I love McKee’s example with Paul Newman in The Verdict. We first see him as a well-dressed and an “unfairly handsome” attorney. But the layers are peeled back to reveal a “corrupt, bankrupt, self-destructive, irretrievable drunk” who hasn’t won a case in years. He eventually accepts a little medical malpractice suit that he knows will be his last chance for salvation even though he will have to take on the political establishment and other powerful entities. He chooses to fight for his own soul. “With victory comes resurrection,” McKee writes, which was incidentally, this character's goal. “The legal battle changes him into a sober, ethical, and excellent attorney – the kind of man he once was before he lost his will to live.” We’re given first a characterization of a man, then the revelation of his true nature, a conflict that is at odds with the “outer countenance of his character,” and finally, he is forced to make a decision and change.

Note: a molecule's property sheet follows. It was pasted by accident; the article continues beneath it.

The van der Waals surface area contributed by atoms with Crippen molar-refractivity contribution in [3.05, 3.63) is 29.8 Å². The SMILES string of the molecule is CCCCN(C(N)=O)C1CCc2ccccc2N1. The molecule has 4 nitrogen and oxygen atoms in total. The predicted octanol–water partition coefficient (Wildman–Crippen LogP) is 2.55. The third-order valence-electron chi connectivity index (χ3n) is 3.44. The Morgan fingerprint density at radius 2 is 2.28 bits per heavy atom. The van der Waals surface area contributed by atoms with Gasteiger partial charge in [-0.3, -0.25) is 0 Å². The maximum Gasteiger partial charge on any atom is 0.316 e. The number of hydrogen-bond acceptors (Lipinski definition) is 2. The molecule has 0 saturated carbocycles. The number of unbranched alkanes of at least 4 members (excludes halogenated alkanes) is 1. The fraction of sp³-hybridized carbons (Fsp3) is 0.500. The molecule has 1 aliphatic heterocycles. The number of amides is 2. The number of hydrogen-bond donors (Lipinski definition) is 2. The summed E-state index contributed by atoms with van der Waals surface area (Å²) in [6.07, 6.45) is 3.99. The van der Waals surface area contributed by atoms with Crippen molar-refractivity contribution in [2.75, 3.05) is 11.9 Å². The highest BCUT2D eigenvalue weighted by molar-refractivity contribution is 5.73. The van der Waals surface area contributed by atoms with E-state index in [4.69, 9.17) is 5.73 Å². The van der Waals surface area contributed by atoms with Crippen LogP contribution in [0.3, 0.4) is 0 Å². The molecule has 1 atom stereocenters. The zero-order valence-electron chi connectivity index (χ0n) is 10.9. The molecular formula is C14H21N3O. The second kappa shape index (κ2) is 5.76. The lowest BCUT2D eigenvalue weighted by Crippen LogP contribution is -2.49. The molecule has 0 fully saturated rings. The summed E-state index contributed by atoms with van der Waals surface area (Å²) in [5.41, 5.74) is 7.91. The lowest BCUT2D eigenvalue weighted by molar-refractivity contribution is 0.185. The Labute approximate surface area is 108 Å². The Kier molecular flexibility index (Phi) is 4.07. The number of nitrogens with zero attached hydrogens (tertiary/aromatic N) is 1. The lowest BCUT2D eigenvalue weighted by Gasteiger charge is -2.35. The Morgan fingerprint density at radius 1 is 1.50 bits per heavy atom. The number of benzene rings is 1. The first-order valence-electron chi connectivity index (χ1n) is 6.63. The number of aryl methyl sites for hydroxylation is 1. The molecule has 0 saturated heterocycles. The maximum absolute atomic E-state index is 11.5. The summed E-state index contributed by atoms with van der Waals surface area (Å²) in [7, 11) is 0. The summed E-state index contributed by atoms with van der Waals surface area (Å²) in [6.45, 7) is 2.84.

There are so many other examples too numerous to list. Miriam has reminded me in the past of the distinction between internal and external arcs, which is great. I also think that internal arcs are not essential in every story, particularly franchises. Sherlock Holmes never changed, James Bond rarely, Sam Spade never, Inspector Clouseau never, and recently, I questioned whether
The Queen had an arc. I don’t think she did. We were shown simply that when push comes to shove, she’ll fight to survive, which was always part of her character. In the end, she gave lip-service to “change,” but please, who’s she trying to kid? Hehehe… See some of the discussion about non-character arcs here and also in weak characters in comedies.